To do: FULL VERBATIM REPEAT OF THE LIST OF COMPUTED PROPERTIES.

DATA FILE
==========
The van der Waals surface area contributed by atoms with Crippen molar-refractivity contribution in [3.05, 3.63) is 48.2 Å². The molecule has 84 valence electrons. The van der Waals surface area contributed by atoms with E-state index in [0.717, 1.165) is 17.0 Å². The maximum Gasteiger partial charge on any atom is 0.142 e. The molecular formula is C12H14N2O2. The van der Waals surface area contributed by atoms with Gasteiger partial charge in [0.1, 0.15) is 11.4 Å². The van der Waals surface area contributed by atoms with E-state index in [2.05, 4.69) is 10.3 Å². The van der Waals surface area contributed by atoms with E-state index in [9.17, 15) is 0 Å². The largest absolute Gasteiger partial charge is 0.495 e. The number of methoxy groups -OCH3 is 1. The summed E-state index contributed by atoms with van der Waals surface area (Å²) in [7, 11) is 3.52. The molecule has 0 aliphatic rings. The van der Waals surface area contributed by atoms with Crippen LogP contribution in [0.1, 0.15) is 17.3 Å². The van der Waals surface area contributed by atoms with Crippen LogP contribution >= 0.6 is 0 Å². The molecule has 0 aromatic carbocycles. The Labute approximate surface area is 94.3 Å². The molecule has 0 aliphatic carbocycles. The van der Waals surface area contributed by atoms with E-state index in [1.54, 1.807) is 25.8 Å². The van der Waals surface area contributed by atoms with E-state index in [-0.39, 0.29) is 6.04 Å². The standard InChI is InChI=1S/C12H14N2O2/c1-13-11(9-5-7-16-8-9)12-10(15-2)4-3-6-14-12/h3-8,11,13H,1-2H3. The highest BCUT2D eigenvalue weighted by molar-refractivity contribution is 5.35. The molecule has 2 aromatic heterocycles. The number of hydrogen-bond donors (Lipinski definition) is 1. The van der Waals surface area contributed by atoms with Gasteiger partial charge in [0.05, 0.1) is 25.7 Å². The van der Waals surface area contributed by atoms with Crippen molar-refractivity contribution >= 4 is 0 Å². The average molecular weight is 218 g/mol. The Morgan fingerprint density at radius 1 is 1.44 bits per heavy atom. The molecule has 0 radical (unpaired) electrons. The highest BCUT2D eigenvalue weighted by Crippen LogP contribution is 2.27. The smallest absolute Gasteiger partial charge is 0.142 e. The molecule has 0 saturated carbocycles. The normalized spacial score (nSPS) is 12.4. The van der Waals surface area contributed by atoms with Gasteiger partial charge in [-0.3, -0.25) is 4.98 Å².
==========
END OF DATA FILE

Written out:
The van der Waals surface area contributed by atoms with Crippen molar-refractivity contribution in [3.05, 3.63) is 48.2 Å². The molecule has 84 valence electrons. The van der Waals surface area contributed by atoms with E-state index in [0.717, 1.165) is 17.0 Å². The maximum Gasteiger partial charge on any atom is 0.142 e. The molecular formula is C12H14N2O2. The van der Waals surface area contributed by atoms with Gasteiger partial charge in [0.1, 0.15) is 11.4 Å². The van der Waals surface area contributed by atoms with E-state index in [2.05, 4.69) is 10.3 Å². The van der Waals surface area contributed by atoms with E-state index in [9.17, 15) is 0 Å². The largest absolute Gasteiger partial charge is 0.495 e. The number of methoxy groups -OCH3 is 1. The summed E-state index contributed by atoms with van der Waals surface area (Å²) in [7, 11) is 3.52. The molecule has 0 aliphatic rings. The van der Waals surface area contributed by atoms with Crippen LogP contribution in [0.1, 0.15) is 17.3 Å². The van der Waals surface area contributed by atoms with Crippen LogP contribution >= 0.6 is 0 Å². The molecule has 0 aromatic carbocycles. The Labute approximate surface area is 94.3 Å². The molecule has 0 aliphatic carbocycles. The van der Waals surface area contributed by atoms with E-state index in [1.54, 1.807) is 25.8 Å². The van der Waals surface area contributed by atoms with E-state index in [-0.39, 0.29) is 6.04 Å². The standard InChI is InChI=1S/C12H14N2O2/c1-13-11(9-5-7-16-8-9)12-10(15-2)4-3-6-14-12/h3-8,11,13H,1-2H3. The highest BCUT2D eigenvalue weighted by molar-refractivity contribution is 5.35. The molecule has 2 aromatic heterocycles. The number of hydrogen-bond donors (Lipinski definition) is 1. The van der Waals surface area contributed by atoms with Gasteiger partial charge in [0.05, 0.1) is 25.7 Å². The van der Waals surface area contributed by atoms with Crippen molar-refractivity contribution >= 4 is 0 Å². The average molecular weight is 218 g/mol. The Morgan fingerprint density at radius 1 is 1.44 bits per heavy atom. The molecule has 0 radical (unpaired) electrons. The highest BCUT2D eigenvalue weighted by Crippen LogP contribution is 2.27. The smallest absolute Gasteiger partial charge is 0.142 e. The molecule has 0 saturated carbocycles. The normalized spacial score (nSPS) is 12.4. The van der Waals surface area contributed by atoms with Gasteiger partial charge in [-0.3, -0.25) is 4.98 Å².